Metabolomics of Spoilage Microorganisms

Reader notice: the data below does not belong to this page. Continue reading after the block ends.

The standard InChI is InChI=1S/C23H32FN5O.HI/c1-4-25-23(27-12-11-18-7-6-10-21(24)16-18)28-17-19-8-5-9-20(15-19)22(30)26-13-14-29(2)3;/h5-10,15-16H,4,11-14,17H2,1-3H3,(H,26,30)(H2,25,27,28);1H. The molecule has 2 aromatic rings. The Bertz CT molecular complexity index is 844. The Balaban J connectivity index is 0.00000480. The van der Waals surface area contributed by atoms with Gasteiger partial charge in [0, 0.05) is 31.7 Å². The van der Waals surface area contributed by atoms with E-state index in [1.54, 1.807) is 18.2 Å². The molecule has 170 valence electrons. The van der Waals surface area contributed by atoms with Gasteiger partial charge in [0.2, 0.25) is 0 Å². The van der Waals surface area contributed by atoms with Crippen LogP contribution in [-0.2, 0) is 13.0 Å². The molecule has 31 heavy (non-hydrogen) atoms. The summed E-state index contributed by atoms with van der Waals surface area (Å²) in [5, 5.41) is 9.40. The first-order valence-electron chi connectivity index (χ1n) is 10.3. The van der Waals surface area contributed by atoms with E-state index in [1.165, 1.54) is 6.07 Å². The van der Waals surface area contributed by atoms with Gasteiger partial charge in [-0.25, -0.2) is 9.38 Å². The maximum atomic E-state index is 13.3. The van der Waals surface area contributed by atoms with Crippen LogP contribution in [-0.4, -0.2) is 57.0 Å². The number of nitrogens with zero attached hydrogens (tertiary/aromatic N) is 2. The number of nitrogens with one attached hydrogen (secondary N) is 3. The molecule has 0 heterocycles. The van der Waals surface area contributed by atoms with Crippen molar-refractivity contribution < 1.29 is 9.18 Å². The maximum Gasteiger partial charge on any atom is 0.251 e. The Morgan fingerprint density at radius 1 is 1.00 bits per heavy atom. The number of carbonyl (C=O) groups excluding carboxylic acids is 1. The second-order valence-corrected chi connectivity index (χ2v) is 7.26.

\r\n Spoilage microorganisms grow and produce different molecules that are involved in off-odor and off-flavor of foods. The spoilage depends on the microorganisms’ ability to adapt to the food ecosystem conditions and to metabolize the matrix. In particular they produce different compounds such as esters, ketones, aldehydes, hydrocarbons, alcohols, benzenoids, terpenoids, nitrogen, and sulfur compounds, amines, and volatile fatty acids (Dainty et al., 1985). All these compounds can characterize either the aroma or the spoilage. “Volatile fatty acids and ketones contribute with fatty/gamy/cheesy/dairy notes; aldehydes with their fatty/grassy odor considered fresh and agreeable at low levels, but unpleasant and rancid when concentrations rise; alcohols and esters with their ethereal/fruity/sweet nuances; benzene, sulfur, and terpene compounds with reminiscent plastic, cabbage, and floral/citrus odor, respectively.” The equilibrium among these compounds generates pleasant and typical meat and meat product aromas; on the other hand a disequilibrium creates off-odor and off-flavor. In particular in these activities either SSO or other microorganisms are involved

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